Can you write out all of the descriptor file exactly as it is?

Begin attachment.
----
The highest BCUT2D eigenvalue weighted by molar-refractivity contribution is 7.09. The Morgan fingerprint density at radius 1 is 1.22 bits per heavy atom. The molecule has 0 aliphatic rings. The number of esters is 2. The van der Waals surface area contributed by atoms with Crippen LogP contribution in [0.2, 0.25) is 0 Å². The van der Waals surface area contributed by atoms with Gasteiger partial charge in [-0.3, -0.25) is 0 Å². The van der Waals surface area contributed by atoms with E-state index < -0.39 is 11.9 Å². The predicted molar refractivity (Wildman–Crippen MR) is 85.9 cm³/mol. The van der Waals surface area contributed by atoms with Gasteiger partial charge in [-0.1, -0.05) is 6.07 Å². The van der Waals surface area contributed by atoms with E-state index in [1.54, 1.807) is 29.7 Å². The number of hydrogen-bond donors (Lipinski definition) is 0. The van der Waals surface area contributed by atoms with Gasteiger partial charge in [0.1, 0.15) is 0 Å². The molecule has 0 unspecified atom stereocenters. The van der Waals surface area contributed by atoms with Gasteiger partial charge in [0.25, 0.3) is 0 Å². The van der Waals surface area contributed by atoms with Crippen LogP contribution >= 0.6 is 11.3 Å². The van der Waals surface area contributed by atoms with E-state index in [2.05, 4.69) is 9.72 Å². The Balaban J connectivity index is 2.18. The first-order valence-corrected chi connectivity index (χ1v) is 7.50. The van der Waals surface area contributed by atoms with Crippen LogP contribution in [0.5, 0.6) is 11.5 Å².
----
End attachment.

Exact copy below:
The highest BCUT2D eigenvalue weighted by molar-refractivity contribution is 7.09. The Morgan fingerprint density at radius 1 is 1.22 bits per heavy atom. The molecule has 0 aliphatic rings. The number of esters is 2. The van der Waals surface area contributed by atoms with Crippen LogP contribution in [0.2, 0.25) is 0 Å². The van der Waals surface area contributed by atoms with Gasteiger partial charge in [-0.3, -0.25) is 0 Å². The van der Waals surface area contributed by atoms with E-state index < -0.39 is 11.9 Å². The predicted molar refractivity (Wildman–Crippen MR) is 85.9 cm³/mol. The van der Waals surface area contributed by atoms with Gasteiger partial charge in [-0.1, -0.05) is 6.07 Å². The van der Waals surface area contributed by atoms with E-state index in [1.54, 1.807) is 29.7 Å². The number of hydrogen-bond donors (Lipinski definition) is 0. The van der Waals surface area contributed by atoms with Gasteiger partial charge in [0.1, 0.15) is 0 Å². The molecule has 0 unspecified atom stereocenters. The van der Waals surface area contributed by atoms with Gasteiger partial charge in [0.25, 0.3) is 0 Å². The van der Waals surface area contributed by atoms with Crippen LogP contribution >= 0.6 is 11.3 Å². The van der Waals surface area contributed by atoms with E-state index in [2.05, 4.69) is 9.72 Å². The Balaban J connectivity index is 2.18. The first-order valence-corrected chi connectivity index (χ1v) is 7.50. The van der Waals surface area contributed by atoms with Crippen LogP contribution in [0.5, 0.6) is 11.5 Å².